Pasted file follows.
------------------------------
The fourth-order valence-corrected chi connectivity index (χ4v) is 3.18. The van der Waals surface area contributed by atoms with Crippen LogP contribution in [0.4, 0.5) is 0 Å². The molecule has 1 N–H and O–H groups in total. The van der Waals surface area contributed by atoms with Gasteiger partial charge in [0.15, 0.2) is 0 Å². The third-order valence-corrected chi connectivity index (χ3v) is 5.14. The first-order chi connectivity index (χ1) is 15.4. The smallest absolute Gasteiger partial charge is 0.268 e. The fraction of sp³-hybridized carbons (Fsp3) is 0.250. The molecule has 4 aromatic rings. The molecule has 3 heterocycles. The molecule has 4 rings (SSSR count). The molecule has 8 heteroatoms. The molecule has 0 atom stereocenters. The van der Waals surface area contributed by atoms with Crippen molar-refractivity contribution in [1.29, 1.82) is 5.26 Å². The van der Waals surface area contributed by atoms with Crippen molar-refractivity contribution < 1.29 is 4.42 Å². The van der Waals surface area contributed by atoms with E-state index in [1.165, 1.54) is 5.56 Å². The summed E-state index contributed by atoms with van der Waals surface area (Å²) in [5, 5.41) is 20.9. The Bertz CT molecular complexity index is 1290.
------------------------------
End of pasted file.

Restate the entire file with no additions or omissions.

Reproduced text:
The fourth-order valence-corrected chi connectivity index (χ4v) is 3.18. The van der Waals surface area contributed by atoms with Crippen LogP contribution in [0.4, 0.5) is 0 Å². The molecule has 1 N–H and O–H groups in total. The van der Waals surface area contributed by atoms with Gasteiger partial charge in [0.15, 0.2) is 0 Å². The third-order valence-corrected chi connectivity index (χ3v) is 5.14. The first-order chi connectivity index (χ1) is 15.4. The smallest absolute Gasteiger partial charge is 0.268 e. The fraction of sp³-hybridized carbons (Fsp3) is 0.250. The molecule has 4 aromatic rings. The molecule has 3 heterocycles. The molecule has 4 rings (SSSR count). The molecule has 8 heteroatoms. The molecule has 0 atom stereocenters. The van der Waals surface area contributed by atoms with Crippen molar-refractivity contribution in [1.29, 1.82) is 5.26 Å². The van der Waals surface area contributed by atoms with Crippen molar-refractivity contribution < 1.29 is 4.42 Å². The van der Waals surface area contributed by atoms with E-state index in [1.165, 1.54) is 5.56 Å². The summed E-state index contributed by atoms with van der Waals surface area (Å²) in [5, 5.41) is 20.9. The Bertz CT molecular complexity index is 1290.